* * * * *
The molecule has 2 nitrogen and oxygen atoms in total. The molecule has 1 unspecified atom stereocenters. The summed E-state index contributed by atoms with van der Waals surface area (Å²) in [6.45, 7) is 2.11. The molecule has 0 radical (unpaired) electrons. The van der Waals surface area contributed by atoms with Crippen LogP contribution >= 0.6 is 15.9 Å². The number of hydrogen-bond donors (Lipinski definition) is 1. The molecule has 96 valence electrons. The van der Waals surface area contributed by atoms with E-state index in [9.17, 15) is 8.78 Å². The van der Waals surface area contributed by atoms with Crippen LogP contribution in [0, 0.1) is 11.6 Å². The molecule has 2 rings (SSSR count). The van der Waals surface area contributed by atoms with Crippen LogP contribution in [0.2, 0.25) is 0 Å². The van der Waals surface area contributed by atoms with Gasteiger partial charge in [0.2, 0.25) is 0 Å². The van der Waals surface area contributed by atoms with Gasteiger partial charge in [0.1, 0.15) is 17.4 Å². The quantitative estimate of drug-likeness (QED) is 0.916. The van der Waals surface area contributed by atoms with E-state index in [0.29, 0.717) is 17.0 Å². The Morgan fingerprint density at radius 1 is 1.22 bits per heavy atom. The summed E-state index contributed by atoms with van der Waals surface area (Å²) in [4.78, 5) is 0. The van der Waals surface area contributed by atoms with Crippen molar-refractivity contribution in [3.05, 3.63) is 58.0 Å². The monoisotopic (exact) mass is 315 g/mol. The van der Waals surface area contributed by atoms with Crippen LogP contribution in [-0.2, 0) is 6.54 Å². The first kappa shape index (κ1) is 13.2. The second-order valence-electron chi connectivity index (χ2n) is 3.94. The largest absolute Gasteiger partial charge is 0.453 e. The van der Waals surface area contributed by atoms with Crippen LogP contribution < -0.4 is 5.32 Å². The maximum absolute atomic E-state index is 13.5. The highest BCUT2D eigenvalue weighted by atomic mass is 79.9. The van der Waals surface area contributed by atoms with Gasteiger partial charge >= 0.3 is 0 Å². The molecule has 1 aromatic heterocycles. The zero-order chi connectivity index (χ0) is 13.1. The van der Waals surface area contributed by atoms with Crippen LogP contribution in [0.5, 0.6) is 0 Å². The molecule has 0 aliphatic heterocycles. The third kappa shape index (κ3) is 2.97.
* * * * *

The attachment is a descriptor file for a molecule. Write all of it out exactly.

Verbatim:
The molecule has 2 nitrogen and oxygen atoms in total. The molecule has 1 unspecified atom stereocenters. The summed E-state index contributed by atoms with van der Waals surface area (Å²) in [6.45, 7) is 2.11. The molecule has 0 radical (unpaired) electrons. The van der Waals surface area contributed by atoms with Crippen LogP contribution >= 0.6 is 15.9 Å². The number of hydrogen-bond donors (Lipinski definition) is 1. The molecule has 96 valence electrons. The van der Waals surface area contributed by atoms with E-state index in [9.17, 15) is 8.78 Å². The van der Waals surface area contributed by atoms with Crippen LogP contribution in [0, 0.1) is 11.6 Å². The molecule has 2 rings (SSSR count). The van der Waals surface area contributed by atoms with Crippen LogP contribution in [0.2, 0.25) is 0 Å². The van der Waals surface area contributed by atoms with Gasteiger partial charge in [0.2, 0.25) is 0 Å². The van der Waals surface area contributed by atoms with Gasteiger partial charge in [0.1, 0.15) is 17.4 Å². The quantitative estimate of drug-likeness (QED) is 0.916. The van der Waals surface area contributed by atoms with E-state index in [0.29, 0.717) is 17.0 Å². The Morgan fingerprint density at radius 1 is 1.22 bits per heavy atom. The summed E-state index contributed by atoms with van der Waals surface area (Å²) in [4.78, 5) is 0. The van der Waals surface area contributed by atoms with Crippen molar-refractivity contribution in [3.05, 3.63) is 58.0 Å². The monoisotopic (exact) mass is 315 g/mol. The van der Waals surface area contributed by atoms with Crippen LogP contribution in [-0.2, 0) is 6.54 Å². The first kappa shape index (κ1) is 13.2. The second-order valence-electron chi connectivity index (χ2n) is 3.94. The largest absolute Gasteiger partial charge is 0.453 e. The van der Waals surface area contributed by atoms with Crippen LogP contribution < -0.4 is 5.32 Å². The maximum absolute atomic E-state index is 13.5. The highest BCUT2D eigenvalue weighted by atomic mass is 79.9. The van der Waals surface area contributed by atoms with Gasteiger partial charge >= 0.3 is 0 Å². The molecule has 1 aromatic heterocycles. The zero-order chi connectivity index (χ0) is 13.1. The van der Waals surface area contributed by atoms with Crippen LogP contribution in [0.5, 0.6) is 0 Å². The molecule has 0 aliphatic heterocycles. The third kappa shape index (κ3) is 2.97.